Tiger Woods may be the first black (or, like Obama, part black) athlete to succeed at an elite sport and to be accepted as something of a pop culture icon. Americans of all colors follow his career, cheer for him, and play Tiger Woods Golf on their Play Stations and X-Boxes. Without him in a tournament, TV audiences plummet (this year's tournaments have fewer than half the viewers they did last year with Tiger competing). According to The Economist, Tiger Woods is the best paid athlete in the world (his 127.9 million annual income is more than twice that of the second best paid athlete), and he dominates a sport that was reserved for white, upper-class men until only recently. In other words, Tiger entered the upper echelons of sport and in a very short time he became the first African American to win many of golf's major (and minor) tournaments. He garnered a following that cut across all races and social classes and became, in terms of marketing, the most powerful athlete in the world.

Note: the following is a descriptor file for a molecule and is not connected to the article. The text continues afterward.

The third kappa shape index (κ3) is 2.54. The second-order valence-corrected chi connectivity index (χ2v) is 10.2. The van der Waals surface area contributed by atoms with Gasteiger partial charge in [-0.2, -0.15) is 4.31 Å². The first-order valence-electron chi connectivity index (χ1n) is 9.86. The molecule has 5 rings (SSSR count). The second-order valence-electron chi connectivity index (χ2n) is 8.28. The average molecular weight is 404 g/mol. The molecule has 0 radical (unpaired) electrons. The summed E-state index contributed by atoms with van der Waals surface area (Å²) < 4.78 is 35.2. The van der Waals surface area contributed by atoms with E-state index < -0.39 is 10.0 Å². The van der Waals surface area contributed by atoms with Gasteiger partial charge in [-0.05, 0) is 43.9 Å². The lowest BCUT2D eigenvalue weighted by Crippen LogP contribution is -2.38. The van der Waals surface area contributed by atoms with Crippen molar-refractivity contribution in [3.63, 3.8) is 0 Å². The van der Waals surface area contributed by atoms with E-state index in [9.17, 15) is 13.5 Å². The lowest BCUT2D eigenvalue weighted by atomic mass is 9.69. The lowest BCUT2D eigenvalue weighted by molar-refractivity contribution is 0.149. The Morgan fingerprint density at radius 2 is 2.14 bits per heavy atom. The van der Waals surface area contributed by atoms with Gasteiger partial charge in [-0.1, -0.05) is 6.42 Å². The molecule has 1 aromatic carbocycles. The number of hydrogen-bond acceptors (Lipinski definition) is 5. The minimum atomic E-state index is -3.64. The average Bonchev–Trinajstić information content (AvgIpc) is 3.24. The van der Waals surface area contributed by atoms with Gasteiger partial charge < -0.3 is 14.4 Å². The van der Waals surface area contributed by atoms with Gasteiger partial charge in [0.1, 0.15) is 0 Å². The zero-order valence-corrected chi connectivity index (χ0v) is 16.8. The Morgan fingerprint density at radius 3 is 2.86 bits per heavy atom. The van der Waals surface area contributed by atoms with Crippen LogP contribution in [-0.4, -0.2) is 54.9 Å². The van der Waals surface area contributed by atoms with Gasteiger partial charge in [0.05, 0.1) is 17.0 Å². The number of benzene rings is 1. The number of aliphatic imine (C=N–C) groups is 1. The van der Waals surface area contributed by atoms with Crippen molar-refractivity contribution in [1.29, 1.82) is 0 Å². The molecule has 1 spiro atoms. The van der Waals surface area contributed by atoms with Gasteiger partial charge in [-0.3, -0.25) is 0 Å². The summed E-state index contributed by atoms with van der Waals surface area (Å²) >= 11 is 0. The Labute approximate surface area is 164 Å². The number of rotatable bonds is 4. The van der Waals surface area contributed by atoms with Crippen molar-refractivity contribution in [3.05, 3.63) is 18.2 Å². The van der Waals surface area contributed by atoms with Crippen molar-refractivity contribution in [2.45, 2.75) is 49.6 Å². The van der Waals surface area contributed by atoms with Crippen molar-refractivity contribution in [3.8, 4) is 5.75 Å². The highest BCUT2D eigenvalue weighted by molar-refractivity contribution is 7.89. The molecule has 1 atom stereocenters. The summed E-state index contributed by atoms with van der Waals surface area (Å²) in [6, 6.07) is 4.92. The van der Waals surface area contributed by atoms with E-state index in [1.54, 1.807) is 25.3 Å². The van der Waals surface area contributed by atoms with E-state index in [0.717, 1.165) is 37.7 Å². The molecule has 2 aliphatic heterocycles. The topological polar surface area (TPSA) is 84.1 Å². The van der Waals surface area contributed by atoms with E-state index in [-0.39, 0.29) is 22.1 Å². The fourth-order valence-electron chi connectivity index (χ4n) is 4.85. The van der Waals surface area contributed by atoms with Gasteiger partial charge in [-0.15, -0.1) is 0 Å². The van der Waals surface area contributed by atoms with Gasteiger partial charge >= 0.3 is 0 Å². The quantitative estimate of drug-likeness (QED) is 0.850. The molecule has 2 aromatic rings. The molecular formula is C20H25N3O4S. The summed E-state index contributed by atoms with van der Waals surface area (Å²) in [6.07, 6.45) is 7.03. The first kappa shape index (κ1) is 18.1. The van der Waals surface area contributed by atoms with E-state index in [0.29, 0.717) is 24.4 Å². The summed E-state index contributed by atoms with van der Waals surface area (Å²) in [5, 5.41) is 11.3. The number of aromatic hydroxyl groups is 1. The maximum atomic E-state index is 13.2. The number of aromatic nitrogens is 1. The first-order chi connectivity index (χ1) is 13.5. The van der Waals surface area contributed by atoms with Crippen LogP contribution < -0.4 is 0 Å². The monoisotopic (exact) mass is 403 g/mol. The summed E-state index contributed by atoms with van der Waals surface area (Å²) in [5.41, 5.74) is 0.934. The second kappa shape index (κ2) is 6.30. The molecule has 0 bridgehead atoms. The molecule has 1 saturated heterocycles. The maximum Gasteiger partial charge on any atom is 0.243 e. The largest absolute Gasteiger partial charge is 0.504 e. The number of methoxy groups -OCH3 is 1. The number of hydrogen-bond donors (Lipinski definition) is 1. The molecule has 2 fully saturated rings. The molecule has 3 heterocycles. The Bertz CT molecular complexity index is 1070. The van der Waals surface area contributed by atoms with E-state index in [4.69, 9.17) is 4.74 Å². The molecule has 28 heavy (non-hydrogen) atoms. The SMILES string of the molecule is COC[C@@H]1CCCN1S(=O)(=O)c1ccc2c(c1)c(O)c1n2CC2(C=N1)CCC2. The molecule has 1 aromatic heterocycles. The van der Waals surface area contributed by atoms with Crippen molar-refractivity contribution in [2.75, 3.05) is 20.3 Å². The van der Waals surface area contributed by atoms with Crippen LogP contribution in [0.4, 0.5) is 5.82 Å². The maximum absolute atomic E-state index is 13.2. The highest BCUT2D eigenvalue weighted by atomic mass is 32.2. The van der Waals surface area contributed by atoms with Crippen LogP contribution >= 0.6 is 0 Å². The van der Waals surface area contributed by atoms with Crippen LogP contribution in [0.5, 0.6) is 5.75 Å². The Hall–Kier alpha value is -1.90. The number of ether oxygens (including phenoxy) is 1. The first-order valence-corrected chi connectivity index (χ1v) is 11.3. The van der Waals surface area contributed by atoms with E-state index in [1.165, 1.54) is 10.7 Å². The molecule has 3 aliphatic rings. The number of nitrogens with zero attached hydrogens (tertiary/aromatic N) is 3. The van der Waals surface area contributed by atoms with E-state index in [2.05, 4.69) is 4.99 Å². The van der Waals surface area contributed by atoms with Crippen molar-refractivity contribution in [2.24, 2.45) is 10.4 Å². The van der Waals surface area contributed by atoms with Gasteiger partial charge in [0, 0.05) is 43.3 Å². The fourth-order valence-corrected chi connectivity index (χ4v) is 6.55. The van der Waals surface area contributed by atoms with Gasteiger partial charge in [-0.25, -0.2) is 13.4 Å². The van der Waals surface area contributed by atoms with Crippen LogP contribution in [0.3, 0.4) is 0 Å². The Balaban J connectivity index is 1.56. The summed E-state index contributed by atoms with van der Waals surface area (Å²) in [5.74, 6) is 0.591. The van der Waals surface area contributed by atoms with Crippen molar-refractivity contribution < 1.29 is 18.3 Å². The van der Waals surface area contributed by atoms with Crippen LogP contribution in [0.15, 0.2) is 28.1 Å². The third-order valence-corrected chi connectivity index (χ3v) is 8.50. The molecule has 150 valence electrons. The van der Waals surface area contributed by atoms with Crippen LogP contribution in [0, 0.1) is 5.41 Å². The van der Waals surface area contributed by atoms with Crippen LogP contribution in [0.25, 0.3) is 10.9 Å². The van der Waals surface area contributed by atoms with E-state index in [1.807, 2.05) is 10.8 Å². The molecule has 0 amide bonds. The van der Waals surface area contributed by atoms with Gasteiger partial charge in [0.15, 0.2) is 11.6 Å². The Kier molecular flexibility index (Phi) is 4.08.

Enter Barack Obama. Like Tiger Woods, he is of mixed race. Like Tiger he has been able to reach across racial lines, social classes and quickly enter and become a huge player within the corridors of power. He is an international icon. Would Americans have been willing to accept him and elect him without Tiger Woods, a "Cablinasian," having already primed the pump? Granted, the Tiger factor is only one among many, but in an election where Obama won the primary by the smallest of margins, every percentage point counts. Is it possible that Tiger's popularity made a black politician fractionally more acceptable--and acceptable not just in a small congressional race, but in politics of the largest scale?

Perhaps to assure victory next month and gain an even larger following among suburbanites, like Tiger, Obama should come out with his own video game. Whether or not he does, and whether or not he wins, to this blogger, Barack Obama is the political Tiger Woods.



(P.S.: I do not want to minimize the importance of Arthur Ashe, winner of three grand slam tennis titles, who, although he was never as iconic [or marketable] as Woods, clearly helped pave the way for Tiger's successful career. If there are other athletes I left out, please comment.)